Wellington, New Zealand: Incoming New Zealand Prime Minister, 37-year-old Jacinda Ardern and the Green Party will pursue legalizing recreational-use marijuana via a referendum vote within the next three years, the party said Friday. The party said a vote on legalization is part of a deal with the Labor Party, and an indication of a liberal tilt by the country’s new government, to be led by Jacinda Ardern.
The two political parties comprise a coalition that controls New Zealand Parliament and named the 37-year-old Ardern as the prime minister designate last week. She will be the youngest New Zealand prime minister in 150 years.
Labor parliament leader James Shaw said regulated sale of marijuana in the U.S. states of Colorado and Hawaii and parts of Canada indicate potential benefits of legalizing the drug.
“It does seem that the public mood has shifted, so we thought, well maybe it is time to put that to the test,” he said.
Shaw also cited a recent campaign by New Zealand trade unionist Helen Kelly, who sought to legalize medical marijuana use before her death last year.
The Greens Party has been campaigning for 20 years to change New Zealand’s laws on marijuana possession and use. Its drug law reform policy aims to make it legal for personal use — including possession and cultivation of crops.
Party members have made clear that an undetermined age limit will be enforced, and that current drunk-driving laws will be updated.
37-year-old Jacinda Ardern will be the country’s youngest leader in 150 years, and she’s the youngest-ever head of the Labour Party.
“It is an absolute honor and a privilege to have the ability to form a government for all New Zealanders,” she said. “Labour has always believed that government should be a partner in ensuring an economy that works and delivers for all New Zealanders. We also believe in a government that looks after its environment and ultimately looks after its people. And I believe that Labour has found true allies in Parliament to deliver on that.”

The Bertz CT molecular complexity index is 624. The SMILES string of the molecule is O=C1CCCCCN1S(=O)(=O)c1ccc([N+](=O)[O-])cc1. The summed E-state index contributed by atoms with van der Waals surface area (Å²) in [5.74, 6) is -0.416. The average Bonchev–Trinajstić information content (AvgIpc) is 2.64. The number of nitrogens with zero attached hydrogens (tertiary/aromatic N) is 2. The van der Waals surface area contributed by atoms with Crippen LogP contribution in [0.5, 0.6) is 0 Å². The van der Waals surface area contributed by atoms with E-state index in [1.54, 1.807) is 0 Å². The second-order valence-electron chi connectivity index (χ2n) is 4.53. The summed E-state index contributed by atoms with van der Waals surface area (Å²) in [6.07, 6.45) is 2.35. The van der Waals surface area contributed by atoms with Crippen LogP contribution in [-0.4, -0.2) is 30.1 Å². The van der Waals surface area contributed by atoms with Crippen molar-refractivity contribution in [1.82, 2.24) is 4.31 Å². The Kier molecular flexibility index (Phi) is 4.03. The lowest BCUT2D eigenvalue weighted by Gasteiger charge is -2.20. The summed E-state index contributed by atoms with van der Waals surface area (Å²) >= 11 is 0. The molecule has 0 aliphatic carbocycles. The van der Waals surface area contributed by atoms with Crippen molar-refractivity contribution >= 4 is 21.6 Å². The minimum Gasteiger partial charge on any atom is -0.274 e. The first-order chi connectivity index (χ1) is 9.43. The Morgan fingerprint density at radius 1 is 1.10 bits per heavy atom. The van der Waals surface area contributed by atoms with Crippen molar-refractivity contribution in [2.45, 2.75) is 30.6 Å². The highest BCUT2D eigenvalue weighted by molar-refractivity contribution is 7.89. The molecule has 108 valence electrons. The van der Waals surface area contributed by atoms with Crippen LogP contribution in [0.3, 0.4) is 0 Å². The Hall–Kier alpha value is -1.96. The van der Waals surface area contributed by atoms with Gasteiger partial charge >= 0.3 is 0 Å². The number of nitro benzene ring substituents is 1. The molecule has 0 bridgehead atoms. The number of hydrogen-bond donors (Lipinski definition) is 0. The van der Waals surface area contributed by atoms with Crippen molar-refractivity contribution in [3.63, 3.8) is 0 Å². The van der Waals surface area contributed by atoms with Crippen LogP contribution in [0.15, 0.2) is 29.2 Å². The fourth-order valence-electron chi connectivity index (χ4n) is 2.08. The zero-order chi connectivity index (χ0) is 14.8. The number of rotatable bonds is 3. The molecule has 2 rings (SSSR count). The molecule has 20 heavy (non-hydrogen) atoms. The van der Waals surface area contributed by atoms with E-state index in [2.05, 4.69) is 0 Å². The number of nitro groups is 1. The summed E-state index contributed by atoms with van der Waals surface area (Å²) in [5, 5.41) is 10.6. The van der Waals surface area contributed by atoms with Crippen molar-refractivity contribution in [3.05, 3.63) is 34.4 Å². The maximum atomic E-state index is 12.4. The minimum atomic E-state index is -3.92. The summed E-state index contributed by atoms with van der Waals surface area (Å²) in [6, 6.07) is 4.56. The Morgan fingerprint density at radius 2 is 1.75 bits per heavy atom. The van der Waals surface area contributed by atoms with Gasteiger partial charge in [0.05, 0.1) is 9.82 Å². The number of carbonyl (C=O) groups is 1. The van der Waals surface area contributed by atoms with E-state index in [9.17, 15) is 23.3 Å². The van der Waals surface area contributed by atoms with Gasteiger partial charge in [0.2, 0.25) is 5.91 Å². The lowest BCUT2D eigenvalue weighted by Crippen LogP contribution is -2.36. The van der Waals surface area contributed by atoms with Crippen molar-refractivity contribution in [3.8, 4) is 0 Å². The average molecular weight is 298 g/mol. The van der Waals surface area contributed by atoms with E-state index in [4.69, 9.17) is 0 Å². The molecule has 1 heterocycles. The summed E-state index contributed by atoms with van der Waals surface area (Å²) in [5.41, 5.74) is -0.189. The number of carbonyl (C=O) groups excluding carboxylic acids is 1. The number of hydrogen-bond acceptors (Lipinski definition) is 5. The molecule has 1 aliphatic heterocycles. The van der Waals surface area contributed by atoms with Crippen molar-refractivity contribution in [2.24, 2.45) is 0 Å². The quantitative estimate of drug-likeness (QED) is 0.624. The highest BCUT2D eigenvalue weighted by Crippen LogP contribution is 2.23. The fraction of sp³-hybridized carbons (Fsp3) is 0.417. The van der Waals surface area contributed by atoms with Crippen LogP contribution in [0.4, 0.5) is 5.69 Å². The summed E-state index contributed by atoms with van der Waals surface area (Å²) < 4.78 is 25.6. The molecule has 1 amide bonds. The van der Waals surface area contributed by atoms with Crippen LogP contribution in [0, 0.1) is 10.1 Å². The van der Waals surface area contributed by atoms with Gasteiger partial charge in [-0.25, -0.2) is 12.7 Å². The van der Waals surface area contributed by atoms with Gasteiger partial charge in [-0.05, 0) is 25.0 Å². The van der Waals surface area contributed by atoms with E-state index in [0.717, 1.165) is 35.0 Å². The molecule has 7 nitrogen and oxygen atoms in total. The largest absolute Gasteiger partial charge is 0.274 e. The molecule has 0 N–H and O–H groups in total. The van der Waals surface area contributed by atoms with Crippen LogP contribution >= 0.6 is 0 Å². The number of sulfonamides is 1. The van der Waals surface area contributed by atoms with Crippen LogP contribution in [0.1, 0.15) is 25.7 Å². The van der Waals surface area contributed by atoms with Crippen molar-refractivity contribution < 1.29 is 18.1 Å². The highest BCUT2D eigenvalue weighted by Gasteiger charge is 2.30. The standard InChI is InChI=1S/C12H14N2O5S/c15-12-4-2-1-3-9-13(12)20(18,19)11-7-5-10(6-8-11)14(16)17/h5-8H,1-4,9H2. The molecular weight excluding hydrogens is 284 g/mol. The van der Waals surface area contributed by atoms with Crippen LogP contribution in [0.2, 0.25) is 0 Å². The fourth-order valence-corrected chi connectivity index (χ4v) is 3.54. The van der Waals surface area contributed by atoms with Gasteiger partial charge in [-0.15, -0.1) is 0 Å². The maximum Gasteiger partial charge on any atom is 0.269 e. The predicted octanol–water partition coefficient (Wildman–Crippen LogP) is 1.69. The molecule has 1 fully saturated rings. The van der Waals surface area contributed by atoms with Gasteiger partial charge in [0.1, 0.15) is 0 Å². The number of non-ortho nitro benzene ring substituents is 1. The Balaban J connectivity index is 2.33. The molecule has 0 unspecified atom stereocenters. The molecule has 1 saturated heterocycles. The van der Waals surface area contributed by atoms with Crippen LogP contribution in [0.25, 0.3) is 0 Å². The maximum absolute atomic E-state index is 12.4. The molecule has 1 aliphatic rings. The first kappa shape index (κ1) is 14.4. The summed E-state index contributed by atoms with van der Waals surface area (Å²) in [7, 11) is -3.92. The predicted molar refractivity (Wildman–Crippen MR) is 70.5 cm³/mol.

She was elected the leader of her party less than three months ago. Immediately, her party’s poor polling numbers began to climb so rapidly it was dubbed “Jacindamania.”
When New Zealand held its election on Sept. 23, the National Party won the most seats — 56 — but not the 61 it needed for a parliamentary majority. The country’s leadership hung in the balance until a populist party called New Zealand First decided to join the left bloc with Labour and the Green Party.
That put New Zealand First’s leader, Winston Peters, in the kingmaker role. Peters has been offered the deputy prime minister role in the coalition government.
The National Party had held power for nine years, and outgoing Prime Minister Bill English said he was disappointed at the outcome. But even he acknowledged Ardern’s quick ascent.
“That’s a fairly remarkable performance given that just 10 or 12 weeks ago she was the deputy leader of a failing opposition,” he said.